The aim of generating all of Scotland’s electricity with renewable energy by 2020 has been stalled by the economic crisis, private-sector caution, changes in UK energy policy and EU regulations, the public spending watchdog has found.
In its new report, Audit Scotland says annual increases in energy generated from renewable sources must double if they are to meet electricity targets set out by the Scottish Government.
It states: “The Scottish Government has made steady progress. However, achieving these targets will be challenging and depends on significant activity and investment by the public and private sector.”
Estimates that renewable energy will attract £30 billion of investment and 40,000 jobs to the country were described in the paper as “the most optimistic scenario”, and brought calls for better reporting of private-sector investment in projects currently with public funding.
The report said: “The least optimistic scenarios suggest that potential employment opportunities could be a third of this.”
The watchdog also found renewables projects had not progressed as quickly as expected, despite £209 million being spent on their development in the past 11 years.
The report blames the economic downturn and changes in UK energy policy for delaying spending on expansion of the sector, which includes hydroelectricity, biomass, offshore and onshore wind, marine power and biofuels. Public funding is “comparatively small”, but is intended to attract “billions of pounds of private-sector investment”, the report says.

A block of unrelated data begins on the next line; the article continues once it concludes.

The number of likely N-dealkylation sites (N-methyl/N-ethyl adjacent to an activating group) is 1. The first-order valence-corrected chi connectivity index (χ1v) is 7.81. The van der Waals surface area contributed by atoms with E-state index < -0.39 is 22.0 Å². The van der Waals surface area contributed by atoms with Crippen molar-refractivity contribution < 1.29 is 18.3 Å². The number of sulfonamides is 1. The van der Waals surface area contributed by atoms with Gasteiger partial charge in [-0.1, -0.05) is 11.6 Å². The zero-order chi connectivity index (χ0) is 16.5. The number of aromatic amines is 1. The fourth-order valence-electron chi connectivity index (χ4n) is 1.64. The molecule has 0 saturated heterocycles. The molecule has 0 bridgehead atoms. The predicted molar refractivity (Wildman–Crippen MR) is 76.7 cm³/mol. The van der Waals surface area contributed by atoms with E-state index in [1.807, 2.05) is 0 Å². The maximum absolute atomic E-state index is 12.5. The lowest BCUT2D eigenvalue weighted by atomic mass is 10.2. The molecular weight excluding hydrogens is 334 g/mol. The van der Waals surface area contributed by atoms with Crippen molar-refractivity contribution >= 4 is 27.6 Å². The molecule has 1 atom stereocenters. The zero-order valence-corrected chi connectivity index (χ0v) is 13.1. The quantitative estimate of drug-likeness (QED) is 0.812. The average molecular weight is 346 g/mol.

The National Renewables Infrastructure Plan, designed to prime 11 ports and harbours for offshore wind, is estimated to need £253m by 2013-14. The £11.4m of public money spent so far has attracted £15.4m in private funding.
“The scale and rate of investment by the public and private sectors has been lower and slower than expected, owing to uncertainty over where and when the offshore wind industry intends to invest,” the report states.
Energy minister Fergus Ewing said the Scottish Government was “on course to achieve our interim target” of generating the equivalent of 50 per cent of gross electricity consumption from renewables in 2015.
But he admitted economic difficulties had stalled projects, saying: “We are responding to these market conditions by re-profiling our renewables budget so the sector can be confident of continuing support.”
Auditor General for Scotland Caroline Gardner said: “The Scottish Government needs to estimate how much public-sector funding will be needed after 2014-15 to attract private-sector investment and meet its goals for renewable energy. It also needs to start considering what its longer-term ambitions for renewable energy are after 2020.”
Richard Dixon, director of Friends of the Earth Scotland, said: “The government needs to make sure smaller, local schemes develop rather than some of the mega-schemes with dubious carbon claims which are currently proposed.”
The Audit Scotland paper comes just a week after news that the UK’s flagship Green Investment Bank, which has its headquarters in Edinburgh, has not been investing north of the Border due to a lack of profitable schemes. Only £580,000 has been invested in Scotland since the bank opened last year – all of it in one boiler scheme.